No, I won't have fun with Symantec, either; they've been high on my shit list for nigh on two decades for being similarly useless.

I normally use AVG, but I wanted to try Avast because it detected a particular website drive-by that one of the sites I frequent got hit with that very few others could detect. After that experience, I think I would rather take my chances.

Re:Hand in glove (1)

Haedrian (1676506) | more than 2 years ago | (#39384207)

And did you consider hitting the "Register" button and being done in 2 minutes without paying anything? Did you consider doing this to 'shut the damn thing up' ?

Re:Hand in glove (0)

sstamps (39313) | more than 2 years ago | (#39384451)

Yes, and I probably would have, on MY time, not theirs. One notification would have been sufficient.

Unlike most of the "internet generation", I value my privacy, and don't just willy-nilly hand out my info without due consideration.

I shut it up, alright. MY way.

Re:Hand in glove (0)

Anonymous Coward | more than 2 years ago | (#39385035)

Sounds like the Dad who shot up his daughter's computer instead of actually, you know, parenting. What's he going to do the next time she posts something critical about him? Shoot her? Fucking imbecile.

If you weren't going to register for FREE, you weren't ever going to register. It wasn't the program you had a problem with. You had an absurd notion about getting something for nothing.

Best regards.

Re:Hand in glove (1)

sstamps (39313) | more than 2 years ago | (#39385557)

Yeah, that makes sense -- conflate a legitimate product nuisance complaint with violence against objects and bad parenting. Escalate much?

I never said I wasn't going to register. I was still in the decision period determining if I was going to continue using the product. If it had not irritated the shit out of me, I most likely would have registered it, then would have gone on to buy a full version (like I have with AVG) for my business and recommended it to my customers.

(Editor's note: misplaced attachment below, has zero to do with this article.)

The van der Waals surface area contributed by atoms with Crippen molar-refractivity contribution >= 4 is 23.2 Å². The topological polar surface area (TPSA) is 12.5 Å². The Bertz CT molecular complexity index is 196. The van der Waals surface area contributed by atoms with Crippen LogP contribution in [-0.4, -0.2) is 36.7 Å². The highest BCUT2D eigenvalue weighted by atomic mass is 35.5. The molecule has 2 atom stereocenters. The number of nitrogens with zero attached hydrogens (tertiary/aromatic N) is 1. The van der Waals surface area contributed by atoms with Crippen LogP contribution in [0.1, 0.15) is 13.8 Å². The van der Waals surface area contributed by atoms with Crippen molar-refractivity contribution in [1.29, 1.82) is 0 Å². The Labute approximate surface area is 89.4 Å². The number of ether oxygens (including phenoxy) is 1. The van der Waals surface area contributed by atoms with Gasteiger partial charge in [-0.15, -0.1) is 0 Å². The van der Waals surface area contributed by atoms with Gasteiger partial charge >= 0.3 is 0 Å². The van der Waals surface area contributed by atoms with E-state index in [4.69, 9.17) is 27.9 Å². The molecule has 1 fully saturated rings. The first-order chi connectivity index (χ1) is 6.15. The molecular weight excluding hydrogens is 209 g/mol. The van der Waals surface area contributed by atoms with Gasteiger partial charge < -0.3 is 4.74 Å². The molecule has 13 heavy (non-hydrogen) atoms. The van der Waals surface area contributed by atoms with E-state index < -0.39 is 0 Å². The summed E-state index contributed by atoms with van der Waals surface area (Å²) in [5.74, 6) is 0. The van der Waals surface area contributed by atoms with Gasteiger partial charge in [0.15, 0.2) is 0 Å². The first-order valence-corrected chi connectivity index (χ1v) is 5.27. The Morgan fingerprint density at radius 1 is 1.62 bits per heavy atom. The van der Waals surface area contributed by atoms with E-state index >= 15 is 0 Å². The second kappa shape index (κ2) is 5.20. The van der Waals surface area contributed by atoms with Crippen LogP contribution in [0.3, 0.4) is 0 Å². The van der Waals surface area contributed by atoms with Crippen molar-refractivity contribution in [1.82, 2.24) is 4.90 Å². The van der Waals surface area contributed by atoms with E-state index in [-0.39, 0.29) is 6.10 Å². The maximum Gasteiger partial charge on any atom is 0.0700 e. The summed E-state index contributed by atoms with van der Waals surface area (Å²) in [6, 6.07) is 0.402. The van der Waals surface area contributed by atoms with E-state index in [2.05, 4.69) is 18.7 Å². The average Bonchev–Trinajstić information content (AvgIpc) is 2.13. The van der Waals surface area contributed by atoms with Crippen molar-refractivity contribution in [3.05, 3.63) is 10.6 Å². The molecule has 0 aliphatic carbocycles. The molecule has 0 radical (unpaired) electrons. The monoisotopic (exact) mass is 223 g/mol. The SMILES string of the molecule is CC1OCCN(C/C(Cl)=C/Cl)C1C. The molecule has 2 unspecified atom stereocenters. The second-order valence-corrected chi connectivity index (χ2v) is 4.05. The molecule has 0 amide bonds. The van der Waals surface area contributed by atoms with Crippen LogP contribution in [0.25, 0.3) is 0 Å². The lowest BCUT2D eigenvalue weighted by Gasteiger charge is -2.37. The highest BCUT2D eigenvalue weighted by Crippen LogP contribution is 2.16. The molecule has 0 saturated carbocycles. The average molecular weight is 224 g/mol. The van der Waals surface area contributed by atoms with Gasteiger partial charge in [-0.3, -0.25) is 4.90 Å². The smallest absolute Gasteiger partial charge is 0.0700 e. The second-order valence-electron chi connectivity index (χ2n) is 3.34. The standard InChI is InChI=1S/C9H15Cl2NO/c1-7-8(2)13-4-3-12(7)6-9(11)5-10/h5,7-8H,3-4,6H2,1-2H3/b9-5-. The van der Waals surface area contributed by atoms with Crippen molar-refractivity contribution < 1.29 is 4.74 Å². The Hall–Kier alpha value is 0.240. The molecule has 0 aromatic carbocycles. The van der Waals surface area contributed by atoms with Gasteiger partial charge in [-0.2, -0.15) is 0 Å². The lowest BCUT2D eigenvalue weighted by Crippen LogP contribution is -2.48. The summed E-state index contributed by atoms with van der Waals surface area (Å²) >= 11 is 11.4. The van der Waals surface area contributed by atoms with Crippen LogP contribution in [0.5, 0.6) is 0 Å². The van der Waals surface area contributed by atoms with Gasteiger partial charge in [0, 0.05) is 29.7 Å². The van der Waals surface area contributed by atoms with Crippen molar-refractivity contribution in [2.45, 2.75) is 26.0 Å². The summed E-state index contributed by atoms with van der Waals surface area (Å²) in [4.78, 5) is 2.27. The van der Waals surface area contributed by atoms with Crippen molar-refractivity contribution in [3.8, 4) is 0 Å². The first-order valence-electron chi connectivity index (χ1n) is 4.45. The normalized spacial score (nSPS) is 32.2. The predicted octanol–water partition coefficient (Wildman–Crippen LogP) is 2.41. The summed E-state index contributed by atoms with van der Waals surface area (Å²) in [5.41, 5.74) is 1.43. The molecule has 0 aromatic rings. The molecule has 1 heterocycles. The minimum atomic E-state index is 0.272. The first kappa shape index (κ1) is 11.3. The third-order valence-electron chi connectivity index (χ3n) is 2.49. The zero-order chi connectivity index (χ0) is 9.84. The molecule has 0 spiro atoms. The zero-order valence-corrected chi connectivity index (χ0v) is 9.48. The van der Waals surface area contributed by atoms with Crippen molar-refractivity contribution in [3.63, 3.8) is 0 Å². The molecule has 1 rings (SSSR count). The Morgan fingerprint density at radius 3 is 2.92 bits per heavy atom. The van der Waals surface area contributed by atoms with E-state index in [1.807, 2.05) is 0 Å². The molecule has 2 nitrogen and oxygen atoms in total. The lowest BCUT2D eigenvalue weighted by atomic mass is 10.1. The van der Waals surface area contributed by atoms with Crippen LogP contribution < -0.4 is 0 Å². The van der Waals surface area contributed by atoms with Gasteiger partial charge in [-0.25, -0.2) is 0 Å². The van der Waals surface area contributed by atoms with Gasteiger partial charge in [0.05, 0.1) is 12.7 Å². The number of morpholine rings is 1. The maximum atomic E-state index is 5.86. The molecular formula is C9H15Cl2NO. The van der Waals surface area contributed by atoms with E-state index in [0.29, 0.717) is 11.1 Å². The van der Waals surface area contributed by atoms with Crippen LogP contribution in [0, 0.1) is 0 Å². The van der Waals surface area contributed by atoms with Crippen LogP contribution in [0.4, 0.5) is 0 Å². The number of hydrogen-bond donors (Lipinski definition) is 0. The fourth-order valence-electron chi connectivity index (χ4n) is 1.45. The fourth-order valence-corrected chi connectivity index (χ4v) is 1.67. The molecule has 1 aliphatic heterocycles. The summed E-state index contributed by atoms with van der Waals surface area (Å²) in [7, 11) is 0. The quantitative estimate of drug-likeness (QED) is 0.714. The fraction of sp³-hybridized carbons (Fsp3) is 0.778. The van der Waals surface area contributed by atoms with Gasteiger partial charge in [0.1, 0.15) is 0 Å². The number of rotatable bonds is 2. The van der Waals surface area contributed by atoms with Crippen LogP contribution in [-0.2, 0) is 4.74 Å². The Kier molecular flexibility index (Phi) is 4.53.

Fat chance now, eh?

Regards

Re:Hand in glove (1)

Haedrian (1676506) | more than 2 years ago | (#39387285)

Yeah, if you enter a disposable email, a fake name and the wrong country it'll still work.

I think the latest versions don't even need you to check the email address. Its not like they ask you for CC information, blood type, or a resume.

Yeah I am so worried about my privacy.

You're making a massive deal over what is less than nothing.

Re:Hand in glove (1)

VoidCrow (836595) | more than 2 years ago | (#39387809)

He's just in touch with his inner 'grumpy old man'.

Uh, Avast has a free version (1)

Shauni (1164077) | more than 2 years ago | (#39385513)

If you don't like popups, don't use the "trial" version. Use the free version, which only sends a popup for update notifications, and can be disabled.

Re:Hand in glove (1)

towermac (752159) | more than 2 years ago | (#39385613)

Ignorant disinformation. I don't know what you trialed from Avast, but the free version is the bomb.

Once a year, you have to register. They want to know it's for a home, not a business PC; they want your email name and state even. I may have given them my phone number. When you do that, they will try to upsell you a fancy firewall spyware package. It's not a bad deal as granny internet packages go; but I don't feel the need for all that on my WoW and Chrome appliance. So I click the "No Thanks" button, and re-register my free AV, for the 4th year in a row at least. It's been a long time..

Avast doesn't slow your system down at all. It's main feature is "Silent/Gaming Mode", which of course I have on. That means I hear from it exactly once a year, when it's time to re-register. the two exceptions to that have been: The one time it actually caught something, a Word file from the internet. It put it in it's little piratey treasure chest for me to geek out over. When I was done with that, I clicked the "Delete" button. Kind of anti-climatic, really. The other time, it felt the need to scan a Steam game in real time as I was playing it, causing 3 second freezes every 20 seconds. While I was in that match, I clicked the task bar thingy and selected "Disable for 1 hour" in the Avast real-time shields control. Game was instantly fixed; so after the match, I went into exceptions and exempted the Steam folder from Avast's shields. I did the same thing for Warcraft, although I never noticed any problems or difference in WoW before or after.

If I sound like a paid shill; well, I have been paid. They have bought me, thoroughly and completely; and I feel as if I am in their debt. Years of free kick-ass AV, in return for a minor amount of marketing info and a once-a -year soft upsell attempt. Companies like Avast, I can count on one hand..

Re:Hand in glove (1)

drinkypoo (153816) | more than 2 years ago | (#39385745)

I was using Avira and it began to shit all over me. So I switched to Avast and haven't had a problem since. I stopped using Avast in the first place because they switched to a shit interface, which they have long since abandoned apparently. I switched away from Avira because it became super nagware.

Re:Hand in glove (1)

Trax3001BBS (2368736) | more than 2 years ago | (#39386735)

I uninstalled the Avast trial a couple months ago with extreme prejudice